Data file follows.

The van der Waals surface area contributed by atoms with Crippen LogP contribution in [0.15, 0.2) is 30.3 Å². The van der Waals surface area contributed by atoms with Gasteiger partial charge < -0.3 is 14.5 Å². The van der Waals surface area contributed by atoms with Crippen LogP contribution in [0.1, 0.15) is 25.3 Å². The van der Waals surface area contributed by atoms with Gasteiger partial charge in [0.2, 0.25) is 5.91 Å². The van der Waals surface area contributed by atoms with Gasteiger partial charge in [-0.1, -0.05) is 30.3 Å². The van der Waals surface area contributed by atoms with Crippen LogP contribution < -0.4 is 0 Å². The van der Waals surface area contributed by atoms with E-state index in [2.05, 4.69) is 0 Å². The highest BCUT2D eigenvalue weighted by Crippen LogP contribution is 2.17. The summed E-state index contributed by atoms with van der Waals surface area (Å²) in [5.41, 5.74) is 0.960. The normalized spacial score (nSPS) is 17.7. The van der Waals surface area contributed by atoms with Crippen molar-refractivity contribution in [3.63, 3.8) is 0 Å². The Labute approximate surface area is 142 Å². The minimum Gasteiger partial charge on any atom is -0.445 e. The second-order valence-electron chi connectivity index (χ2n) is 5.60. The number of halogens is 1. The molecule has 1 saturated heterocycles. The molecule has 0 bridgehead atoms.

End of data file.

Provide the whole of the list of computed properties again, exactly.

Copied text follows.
The van der Waals surface area contributed by atoms with Crippen LogP contribution in [0.15, 0.2) is 30.3 Å². The van der Waals surface area contributed by atoms with Gasteiger partial charge < -0.3 is 14.5 Å². The van der Waals surface area contributed by atoms with Crippen LogP contribution in [0.1, 0.15) is 25.3 Å². The van der Waals surface area contributed by atoms with Gasteiger partial charge in [0.2, 0.25) is 5.91 Å². The van der Waals surface area contributed by atoms with Gasteiger partial charge in [-0.1, -0.05) is 30.3 Å². The van der Waals surface area contributed by atoms with Crippen LogP contribution < -0.4 is 0 Å². The van der Waals surface area contributed by atoms with E-state index in [2.05, 4.69) is 0 Å². The highest BCUT2D eigenvalue weighted by Crippen LogP contribution is 2.17. The summed E-state index contributed by atoms with van der Waals surface area (Å²) in [5.41, 5.74) is 0.960. The normalized spacial score (nSPS) is 17.7. The van der Waals surface area contributed by atoms with Crippen molar-refractivity contribution in [3.63, 3.8) is 0 Å². The Labute approximate surface area is 142 Å². The minimum Gasteiger partial charge on any atom is -0.445 e. The second-order valence-electron chi connectivity index (χ2n) is 5.60. The number of halogens is 1. The molecule has 1 saturated heterocycles. The molecule has 0 bridgehead atoms.